The insect order Mecoptera is comprised of over 550 species including the scorpion flies, hanging flies, and earwigflies. They are small to medium sized, thin insects with long slender antennae. Their heads extend into a long beak with biting mouthparts creating an appearance similar to the mosquito. The most striking physical characteristic is the male genitallia which extends upward and resembles the tail of a scorpion. They are not true flies, as true flies (Diptera) have two wings. The Mecoptera have four. Research suggests that the flea may be more aptly included in this order of insect than their traditional order, Siphonaptera.
The Mecoptera are primarily predatory, feeding on smaller insects. The adults will also consume nectar, fruit, pollen, petals, and leaves. The larvae will often feed on dead organisms found in spider webs and even on decaying animal matter. They are called hanging flies because some species hang from leaves, catching their prey with their hind legs.
The Mecoptera are an old order of insect and possibly the first whose lifecycle demonstrates complete metamorphosis (egg, larva, pupa, and adult). This lifecycle is shared with butterflies, true flies, moths, caddis flies, and fleas. The order consists of nine families, some currently extinct, and is thought to have been pivotal in the pollination of prehistoric vegetation.
The Mecoptera prefer cool, moist climates and can be found in coastal areas, mountain regions, and dense forests. Mating occurs when the male attracts the female through the use of secreted pheromones. In many species, the male will offer the female a gift of a small insect. It is thought that the female may need this nourishment to assist with the development of eggs. Aquatic species lay their eggs in water. The terrestrial variety deposits their eggs in moist soil or leaf litter. The larvae hatch and complete three stages of development prior to pupating in holes dug in the soil. They will remain buried for several months, finally hatching into adults with the ability to fly.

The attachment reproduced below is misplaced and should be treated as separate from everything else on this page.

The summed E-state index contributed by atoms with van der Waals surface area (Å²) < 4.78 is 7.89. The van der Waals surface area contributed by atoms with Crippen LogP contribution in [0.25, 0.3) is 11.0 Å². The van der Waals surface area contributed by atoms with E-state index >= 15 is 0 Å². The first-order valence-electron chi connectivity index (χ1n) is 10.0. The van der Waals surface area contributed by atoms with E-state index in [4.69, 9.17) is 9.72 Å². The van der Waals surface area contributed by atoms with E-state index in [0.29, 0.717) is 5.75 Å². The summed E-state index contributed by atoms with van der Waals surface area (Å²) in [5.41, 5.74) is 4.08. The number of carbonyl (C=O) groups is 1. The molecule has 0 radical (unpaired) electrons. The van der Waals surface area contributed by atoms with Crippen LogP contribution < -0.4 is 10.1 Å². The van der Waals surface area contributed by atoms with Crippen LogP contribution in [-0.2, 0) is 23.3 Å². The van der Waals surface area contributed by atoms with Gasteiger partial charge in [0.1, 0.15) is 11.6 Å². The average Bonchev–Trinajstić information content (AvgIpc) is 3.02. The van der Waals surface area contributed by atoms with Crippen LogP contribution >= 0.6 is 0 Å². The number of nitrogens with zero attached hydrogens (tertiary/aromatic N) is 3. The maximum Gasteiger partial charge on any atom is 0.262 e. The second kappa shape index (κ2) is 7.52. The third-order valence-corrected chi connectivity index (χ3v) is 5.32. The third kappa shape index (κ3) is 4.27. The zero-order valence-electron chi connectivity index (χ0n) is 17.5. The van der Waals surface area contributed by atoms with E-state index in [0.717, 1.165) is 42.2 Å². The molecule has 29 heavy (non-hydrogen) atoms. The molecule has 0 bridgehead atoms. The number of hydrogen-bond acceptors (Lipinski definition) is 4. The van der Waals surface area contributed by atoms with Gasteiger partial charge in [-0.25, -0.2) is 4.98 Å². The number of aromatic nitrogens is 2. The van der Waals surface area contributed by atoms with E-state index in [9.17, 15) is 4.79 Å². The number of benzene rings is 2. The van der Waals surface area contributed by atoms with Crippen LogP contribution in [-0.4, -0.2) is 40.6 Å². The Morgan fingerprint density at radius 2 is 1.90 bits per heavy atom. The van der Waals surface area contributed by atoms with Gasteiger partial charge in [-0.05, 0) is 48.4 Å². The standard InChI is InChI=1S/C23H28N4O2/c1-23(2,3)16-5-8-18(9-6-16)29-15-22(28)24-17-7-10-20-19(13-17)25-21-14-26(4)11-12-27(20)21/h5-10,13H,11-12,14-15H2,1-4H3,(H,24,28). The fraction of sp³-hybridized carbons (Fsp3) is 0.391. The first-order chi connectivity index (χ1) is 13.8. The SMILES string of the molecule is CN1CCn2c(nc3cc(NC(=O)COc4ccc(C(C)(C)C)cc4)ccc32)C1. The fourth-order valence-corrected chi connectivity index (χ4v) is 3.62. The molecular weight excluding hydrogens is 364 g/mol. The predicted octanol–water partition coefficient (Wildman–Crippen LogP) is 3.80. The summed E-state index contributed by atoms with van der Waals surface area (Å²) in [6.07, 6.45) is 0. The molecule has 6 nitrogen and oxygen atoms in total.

While scorpion flies may be mistaken for giant mosquitoes, the insects of the order Mecoptera are not considered pest insects, though the addition of the flea to this order may change that slightly. They are found on every continent except Antarctica with most species found in Southeast Asia and Indonesia. No species of Mecoptera is currently considered endangered, however, populations in North America, Mexico, and Java are shrinking due to a loss of habitat.